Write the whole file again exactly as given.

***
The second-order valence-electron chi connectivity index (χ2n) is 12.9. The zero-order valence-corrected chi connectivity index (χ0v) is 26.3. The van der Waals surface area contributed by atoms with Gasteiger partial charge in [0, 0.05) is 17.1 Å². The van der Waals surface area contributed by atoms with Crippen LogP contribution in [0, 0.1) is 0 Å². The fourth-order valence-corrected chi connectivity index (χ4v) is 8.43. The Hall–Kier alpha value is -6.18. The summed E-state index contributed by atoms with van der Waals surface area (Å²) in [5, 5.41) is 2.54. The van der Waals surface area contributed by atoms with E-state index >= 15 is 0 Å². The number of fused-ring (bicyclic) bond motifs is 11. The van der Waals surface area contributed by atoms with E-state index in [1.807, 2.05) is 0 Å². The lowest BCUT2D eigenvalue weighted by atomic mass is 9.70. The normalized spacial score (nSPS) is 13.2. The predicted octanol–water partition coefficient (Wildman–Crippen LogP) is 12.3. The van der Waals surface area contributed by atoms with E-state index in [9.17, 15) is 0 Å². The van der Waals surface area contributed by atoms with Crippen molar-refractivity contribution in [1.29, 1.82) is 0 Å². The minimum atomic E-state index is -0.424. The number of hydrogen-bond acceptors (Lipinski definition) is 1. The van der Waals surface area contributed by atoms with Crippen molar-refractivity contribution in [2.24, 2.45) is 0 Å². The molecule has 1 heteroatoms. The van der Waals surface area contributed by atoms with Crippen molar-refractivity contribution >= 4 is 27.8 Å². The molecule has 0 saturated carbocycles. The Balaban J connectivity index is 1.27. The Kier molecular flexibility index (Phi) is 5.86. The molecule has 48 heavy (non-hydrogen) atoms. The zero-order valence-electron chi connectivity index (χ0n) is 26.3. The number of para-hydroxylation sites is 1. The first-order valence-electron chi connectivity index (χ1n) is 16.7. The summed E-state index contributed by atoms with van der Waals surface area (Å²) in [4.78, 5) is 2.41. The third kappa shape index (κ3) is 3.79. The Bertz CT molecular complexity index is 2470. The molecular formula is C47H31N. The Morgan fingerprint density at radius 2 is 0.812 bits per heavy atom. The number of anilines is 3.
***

The second-order valence-electron chi connectivity index (χ2n) is 12.9. The zero-order valence-corrected chi connectivity index (χ0v) is 26.3. The van der Waals surface area contributed by atoms with Gasteiger partial charge in [0, 0.05) is 17.1 Å². The van der Waals surface area contributed by atoms with Crippen LogP contribution in [0, 0.1) is 0 Å². The fourth-order valence-corrected chi connectivity index (χ4v) is 8.43. The Hall–Kier alpha value is -6.18. The summed E-state index contributed by atoms with van der Waals surface area (Å²) in [5, 5.41) is 2.54. The van der Waals surface area contributed by atoms with E-state index >= 15 is 0 Å². The number of fused-ring (bicyclic) bond motifs is 11. The van der Waals surface area contributed by atoms with E-state index in [1.807, 2.05) is 0 Å². The lowest BCUT2D eigenvalue weighted by atomic mass is 9.70. The normalized spacial score (nSPS) is 13.2. The predicted octanol–water partition coefficient (Wildman–Crippen LogP) is 12.3. The van der Waals surface area contributed by atoms with E-state index in [9.17, 15) is 0 Å². The van der Waals surface area contributed by atoms with Crippen molar-refractivity contribution in [1.29, 1.82) is 0 Å². The minimum atomic E-state index is -0.424. The number of hydrogen-bond acceptors (Lipinski definition) is 1. The van der Waals surface area contributed by atoms with Crippen molar-refractivity contribution in [2.24, 2.45) is 0 Å². The molecule has 1 heteroatoms. The van der Waals surface area contributed by atoms with Crippen molar-refractivity contribution >= 4 is 27.8 Å². The molecule has 0 saturated carbocycles. The Balaban J connectivity index is 1.27. The Kier molecular flexibility index (Phi) is 5.86. The molecule has 48 heavy (non-hydrogen) atoms. The zero-order valence-electron chi connectivity index (χ0n) is 26.3. The number of para-hydroxylation sites is 1. The first-order valence-electron chi connectivity index (χ1n) is 16.7. The summed E-state index contributed by atoms with van der Waals surface area (Å²) in [4.78, 5) is 2.41. The third kappa shape index (κ3) is 3.79. The Bertz CT molecular complexity index is 2470. The molecular formula is C47H31N. The Morgan fingerprint density at radius 2 is 0.812 bits per heavy atom. The number of anilines is 3.